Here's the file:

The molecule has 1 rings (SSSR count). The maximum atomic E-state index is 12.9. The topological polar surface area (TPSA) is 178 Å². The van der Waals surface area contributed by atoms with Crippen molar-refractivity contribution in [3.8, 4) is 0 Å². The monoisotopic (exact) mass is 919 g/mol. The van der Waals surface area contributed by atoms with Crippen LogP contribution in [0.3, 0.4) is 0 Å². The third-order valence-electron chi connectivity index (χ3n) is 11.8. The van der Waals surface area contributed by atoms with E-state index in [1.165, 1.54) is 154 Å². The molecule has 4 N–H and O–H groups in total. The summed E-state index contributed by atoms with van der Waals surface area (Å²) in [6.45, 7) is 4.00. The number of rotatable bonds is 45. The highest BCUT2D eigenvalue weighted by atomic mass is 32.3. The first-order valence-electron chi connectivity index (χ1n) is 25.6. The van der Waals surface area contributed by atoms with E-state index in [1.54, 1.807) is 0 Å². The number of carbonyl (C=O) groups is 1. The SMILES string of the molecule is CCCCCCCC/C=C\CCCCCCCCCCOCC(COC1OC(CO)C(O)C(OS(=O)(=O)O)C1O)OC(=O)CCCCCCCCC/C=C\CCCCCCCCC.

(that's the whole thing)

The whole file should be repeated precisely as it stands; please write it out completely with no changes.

The molecule has 1 rings (SSSR count). The maximum atomic E-state index is 12.9. The topological polar surface area (TPSA) is 178 Å². The van der Waals surface area contributed by atoms with Crippen molar-refractivity contribution in [3.8, 4) is 0 Å². The monoisotopic (exact) mass is 919 g/mol. The van der Waals surface area contributed by atoms with Crippen LogP contribution in [0.3, 0.4) is 0 Å². The third-order valence-electron chi connectivity index (χ3n) is 11.8. The van der Waals surface area contributed by atoms with E-state index in [1.165, 1.54) is 154 Å². The molecule has 4 N–H and O–H groups in total. The summed E-state index contributed by atoms with van der Waals surface area (Å²) in [6.45, 7) is 4.00. The number of rotatable bonds is 45. The highest BCUT2D eigenvalue weighted by atomic mass is 32.3. The first-order valence-electron chi connectivity index (χ1n) is 25.6. The van der Waals surface area contributed by atoms with E-state index in [1.54, 1.807) is 0 Å². The number of carbonyl (C=O) groups is 1. The SMILES string of the molecule is CCCCCCCC/C=C\CCCCCCCCCCOCC(COC1OC(CO)C(O)C(OS(=O)(=O)O)C1O)OC(=O)CCCCCCCCC/C=C\CCCCCCCCC.